jasonB

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I don't . The box sides are made up as a sandwich of MDF with commercial veneer one side and the bandsawn on on the other. Once planed they are cut to size, Joined etc as a single piece of solid wood would be.

Whats the competition :?: The one in F&C :?:

Jason
 

Frank D.

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Boy Jason, that's a really nice box. It looks a lot like my humidor :wink: :


I used thick veneer (1/8", 3mm or so) on Spanish cedar, only one side but it did cup a little within the first few days (I had a delay and couldn't assemble right away). One-sided veneer is usually a no-no but for a humidor it is apparently OK (humidity is constant on the inside). I just wanted to say that when you glue veneer to a stable substrate like MDF or birch ply, the veneer should be as thin as possible or else it can move with seasonal changes in humidity and split or crack. If you really want to use thick veneer it's safer to use a stable solid-wood substrate like mahogany or Spanish cedar, and orient the grain in the asme direction so they can move together.
Frank D.
 

Chris Knight

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Jason,

What a wonderful notion! I feel as thick as a brick for not thinking of it but even so I haven't seen it done before.

I was referring to the competition here on UKW for man-made materials projects.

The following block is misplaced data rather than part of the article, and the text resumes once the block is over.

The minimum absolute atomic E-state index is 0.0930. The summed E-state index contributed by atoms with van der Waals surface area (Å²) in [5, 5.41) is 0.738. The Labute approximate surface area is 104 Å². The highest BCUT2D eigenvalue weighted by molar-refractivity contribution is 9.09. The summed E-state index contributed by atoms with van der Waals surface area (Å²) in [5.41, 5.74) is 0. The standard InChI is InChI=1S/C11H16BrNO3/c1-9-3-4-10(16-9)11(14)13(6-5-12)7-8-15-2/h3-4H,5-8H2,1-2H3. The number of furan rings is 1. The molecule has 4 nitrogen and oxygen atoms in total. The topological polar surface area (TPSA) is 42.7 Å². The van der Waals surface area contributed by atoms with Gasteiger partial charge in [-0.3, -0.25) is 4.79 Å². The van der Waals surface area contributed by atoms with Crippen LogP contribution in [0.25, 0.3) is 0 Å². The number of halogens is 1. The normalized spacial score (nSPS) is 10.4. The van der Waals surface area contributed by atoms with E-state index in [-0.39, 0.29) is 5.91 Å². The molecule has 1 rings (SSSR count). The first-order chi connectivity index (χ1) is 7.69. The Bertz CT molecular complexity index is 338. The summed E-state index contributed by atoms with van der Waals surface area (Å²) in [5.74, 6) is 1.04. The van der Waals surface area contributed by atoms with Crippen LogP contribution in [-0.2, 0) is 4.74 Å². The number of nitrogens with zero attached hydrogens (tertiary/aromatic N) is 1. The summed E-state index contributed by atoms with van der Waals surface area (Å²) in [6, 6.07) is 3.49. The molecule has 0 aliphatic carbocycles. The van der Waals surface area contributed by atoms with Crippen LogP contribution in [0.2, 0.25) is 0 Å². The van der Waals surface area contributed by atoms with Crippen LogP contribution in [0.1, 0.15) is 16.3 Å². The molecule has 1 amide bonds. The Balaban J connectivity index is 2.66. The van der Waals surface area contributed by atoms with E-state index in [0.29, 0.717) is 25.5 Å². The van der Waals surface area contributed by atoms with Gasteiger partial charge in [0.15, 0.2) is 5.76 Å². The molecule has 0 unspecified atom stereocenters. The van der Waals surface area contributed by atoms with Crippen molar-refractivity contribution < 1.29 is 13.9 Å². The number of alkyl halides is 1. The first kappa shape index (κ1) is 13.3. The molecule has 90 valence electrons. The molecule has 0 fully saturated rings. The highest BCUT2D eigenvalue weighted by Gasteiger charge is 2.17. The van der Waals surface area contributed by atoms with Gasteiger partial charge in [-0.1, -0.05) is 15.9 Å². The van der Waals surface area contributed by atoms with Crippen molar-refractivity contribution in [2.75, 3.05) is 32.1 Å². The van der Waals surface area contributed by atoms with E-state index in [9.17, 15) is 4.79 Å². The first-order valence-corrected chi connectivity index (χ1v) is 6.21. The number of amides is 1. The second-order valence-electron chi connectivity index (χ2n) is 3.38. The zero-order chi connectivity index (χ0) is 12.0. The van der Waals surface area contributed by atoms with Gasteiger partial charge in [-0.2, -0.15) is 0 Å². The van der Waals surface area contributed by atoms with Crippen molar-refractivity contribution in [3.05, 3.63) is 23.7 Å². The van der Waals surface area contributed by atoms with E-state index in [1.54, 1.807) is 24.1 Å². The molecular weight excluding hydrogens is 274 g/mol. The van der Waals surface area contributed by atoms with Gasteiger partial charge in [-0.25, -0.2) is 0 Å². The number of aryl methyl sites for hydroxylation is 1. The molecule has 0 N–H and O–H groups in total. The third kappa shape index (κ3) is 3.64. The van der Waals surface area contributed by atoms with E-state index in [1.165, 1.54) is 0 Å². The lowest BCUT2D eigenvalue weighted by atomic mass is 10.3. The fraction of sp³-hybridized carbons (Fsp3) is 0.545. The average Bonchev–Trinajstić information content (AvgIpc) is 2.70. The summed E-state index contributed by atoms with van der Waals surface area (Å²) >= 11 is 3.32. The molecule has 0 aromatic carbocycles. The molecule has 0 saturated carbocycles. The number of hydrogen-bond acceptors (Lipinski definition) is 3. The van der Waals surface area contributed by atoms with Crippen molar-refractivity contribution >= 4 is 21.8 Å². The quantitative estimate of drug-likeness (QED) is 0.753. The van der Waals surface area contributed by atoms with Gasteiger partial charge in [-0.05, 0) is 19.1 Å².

Chris Knight

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Frank,

Gawd! That's gorgeous! I shall have to practice my box making skills when I get a chance.

At present you and Jason rule the box makers' roost!
 

jasonB

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Your all safe, I made the box a while ago and there are no WIP pics but I could nip out to the workshop and make another :lol:

I was really pleased with the fit of the lid, you can feel the slight suction as you lift it off then impress people even more by replacing it back to front and still get the same fit :D Another thing to remember is that if you get the veneer in the right order the grain pattern will run round three of the four corners. The finish is danish oil then chesnut wax on the outside, celulose sanding sealer & wax inside to keep the maple light.

Frank, funny you should say its like your humidor, I got the construction method from a FWW article about making a Humidor, it's on their site if anyone is interested. I left out the cedar as I'm not a smoker :wink:

http://www.taunton.com/finewoodworking/pages/w00069.asp

There are a couple more of my boxes in this album which I like more than the oak one.

http://photobucket.com/albums/v156/jaso ... 20turning/

Jason